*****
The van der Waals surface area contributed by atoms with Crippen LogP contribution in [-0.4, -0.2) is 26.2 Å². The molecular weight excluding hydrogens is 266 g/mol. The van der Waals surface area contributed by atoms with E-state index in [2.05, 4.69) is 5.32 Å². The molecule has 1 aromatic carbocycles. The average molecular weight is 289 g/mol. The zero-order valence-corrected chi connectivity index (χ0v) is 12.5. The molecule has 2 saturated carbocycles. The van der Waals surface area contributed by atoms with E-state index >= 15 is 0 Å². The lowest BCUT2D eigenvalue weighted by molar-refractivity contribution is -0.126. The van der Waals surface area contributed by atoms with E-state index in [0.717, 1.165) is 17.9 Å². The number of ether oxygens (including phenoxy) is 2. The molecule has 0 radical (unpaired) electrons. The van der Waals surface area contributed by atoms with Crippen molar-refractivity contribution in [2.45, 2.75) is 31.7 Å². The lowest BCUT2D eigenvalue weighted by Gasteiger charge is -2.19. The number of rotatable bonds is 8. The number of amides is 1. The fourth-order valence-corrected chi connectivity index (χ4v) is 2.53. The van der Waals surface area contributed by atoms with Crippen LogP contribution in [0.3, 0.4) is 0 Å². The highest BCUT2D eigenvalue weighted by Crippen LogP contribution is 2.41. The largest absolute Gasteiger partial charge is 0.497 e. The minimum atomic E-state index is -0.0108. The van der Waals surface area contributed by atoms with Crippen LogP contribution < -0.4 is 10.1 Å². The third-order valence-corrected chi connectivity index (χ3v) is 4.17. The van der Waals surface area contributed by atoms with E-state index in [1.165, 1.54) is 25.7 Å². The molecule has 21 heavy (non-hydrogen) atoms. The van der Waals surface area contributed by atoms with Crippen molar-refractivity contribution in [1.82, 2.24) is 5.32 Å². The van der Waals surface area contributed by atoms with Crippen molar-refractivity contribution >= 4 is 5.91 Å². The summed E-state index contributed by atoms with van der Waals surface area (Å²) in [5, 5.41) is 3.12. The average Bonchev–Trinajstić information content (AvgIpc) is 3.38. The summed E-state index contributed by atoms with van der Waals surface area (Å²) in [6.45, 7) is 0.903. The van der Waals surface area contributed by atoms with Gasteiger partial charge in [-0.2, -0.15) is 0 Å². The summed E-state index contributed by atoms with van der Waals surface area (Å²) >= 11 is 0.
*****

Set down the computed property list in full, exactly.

The van der Waals surface area contributed by atoms with Crippen LogP contribution in [-0.4, -0.2) is 26.2 Å². The molecular weight excluding hydrogens is 266 g/mol. The van der Waals surface area contributed by atoms with E-state index in [2.05, 4.69) is 5.32 Å². The molecule has 1 aromatic carbocycles. The average molecular weight is 289 g/mol. The zero-order valence-corrected chi connectivity index (χ0v) is 12.5. The molecule has 2 saturated carbocycles. The van der Waals surface area contributed by atoms with E-state index >= 15 is 0 Å². The lowest BCUT2D eigenvalue weighted by molar-refractivity contribution is -0.126. The van der Waals surface area contributed by atoms with E-state index in [0.717, 1.165) is 17.9 Å². The number of ether oxygens (including phenoxy) is 2. The molecule has 0 radical (unpaired) electrons. The van der Waals surface area contributed by atoms with Crippen molar-refractivity contribution in [2.45, 2.75) is 31.7 Å². The lowest BCUT2D eigenvalue weighted by Gasteiger charge is -2.19. The number of rotatable bonds is 8. The number of amides is 1. The fourth-order valence-corrected chi connectivity index (χ4v) is 2.53. The van der Waals surface area contributed by atoms with Crippen LogP contribution in [0.3, 0.4) is 0 Å². The highest BCUT2D eigenvalue weighted by Crippen LogP contribution is 2.41. The largest absolute Gasteiger partial charge is 0.497 e. The minimum atomic E-state index is -0.0108. The van der Waals surface area contributed by atoms with Crippen LogP contribution < -0.4 is 10.1 Å². The third-order valence-corrected chi connectivity index (χ3v) is 4.17. The van der Waals surface area contributed by atoms with E-state index in [1.165, 1.54) is 25.7 Å². The molecule has 21 heavy (non-hydrogen) atoms. The van der Waals surface area contributed by atoms with Crippen molar-refractivity contribution in [1.82, 2.24) is 5.32 Å². The van der Waals surface area contributed by atoms with Crippen molar-refractivity contribution >= 4 is 5.91 Å². The summed E-state index contributed by atoms with van der Waals surface area (Å²) in [5, 5.41) is 3.12. The average Bonchev–Trinajstić information content (AvgIpc) is 3.38. The summed E-state index contributed by atoms with van der Waals surface area (Å²) in [6.45, 7) is 0.903. The van der Waals surface area contributed by atoms with Gasteiger partial charge in [-0.2, -0.15) is 0 Å². The summed E-state index contributed by atoms with van der Waals surface area (Å²) >= 11 is 0.